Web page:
|MadSci Network: Engineering|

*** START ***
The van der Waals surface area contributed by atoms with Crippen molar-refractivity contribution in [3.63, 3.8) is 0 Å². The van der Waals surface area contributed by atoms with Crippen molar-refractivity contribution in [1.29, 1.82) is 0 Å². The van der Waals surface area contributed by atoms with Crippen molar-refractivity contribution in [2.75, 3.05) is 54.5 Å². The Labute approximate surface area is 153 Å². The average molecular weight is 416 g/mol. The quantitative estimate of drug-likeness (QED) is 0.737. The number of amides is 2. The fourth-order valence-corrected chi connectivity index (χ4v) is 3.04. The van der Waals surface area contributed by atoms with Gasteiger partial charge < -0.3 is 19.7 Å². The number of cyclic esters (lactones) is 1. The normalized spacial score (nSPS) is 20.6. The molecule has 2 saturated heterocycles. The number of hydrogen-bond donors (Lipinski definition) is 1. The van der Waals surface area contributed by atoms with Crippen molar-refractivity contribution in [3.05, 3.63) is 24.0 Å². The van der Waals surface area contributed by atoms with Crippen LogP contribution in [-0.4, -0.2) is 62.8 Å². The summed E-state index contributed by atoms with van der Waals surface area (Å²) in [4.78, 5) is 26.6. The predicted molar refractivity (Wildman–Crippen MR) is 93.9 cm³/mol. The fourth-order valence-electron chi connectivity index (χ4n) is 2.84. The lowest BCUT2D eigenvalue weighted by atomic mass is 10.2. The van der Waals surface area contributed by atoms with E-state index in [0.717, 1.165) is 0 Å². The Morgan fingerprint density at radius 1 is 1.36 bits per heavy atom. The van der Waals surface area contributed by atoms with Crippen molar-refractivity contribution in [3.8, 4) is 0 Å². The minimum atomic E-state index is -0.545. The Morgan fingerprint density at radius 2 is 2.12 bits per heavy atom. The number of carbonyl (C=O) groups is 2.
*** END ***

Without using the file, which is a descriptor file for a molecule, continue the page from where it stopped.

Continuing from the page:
I need more details on your experimental requirements to make any specific recommendation. If the purpose of the liquid is heat transfer, the problem you will encounter is that substances which have good heat transfer characteristics typically are also good electrical conductors. If you are planning on dropping the whole circuit in the liquid, only the natural convection will provide cooling. This may or may not be adequate. In situations where water cooling of electrically live components is required, deionized (DI) water is often used. It has a resistivity on the order of 15 mega-ohm - centimeters. Water is also a good heat insulator (that's why a wet suit works), so water cooling systems usually take advantage of convection by keeping the water flowing. Distilled water, from a grocery store or pharmacy, is a "poor man's" DI water. Unless your experiment MUST be submerged, I'd try forced air cooling first. (You can just use a fan.) Monitor the temperature during longer and longer runs, and shut the system down at the first sign of an over-temperature condition. If you begin researching different liquids for cooling, the electrical specification you are interested in is resistivity (units of ohm-cm) or its reciprocal, conductivity (units of mho/cm or Siemens/cm). If you have more specific questions, contact me at firstname.lastname@example.org. Good Luck, Chris
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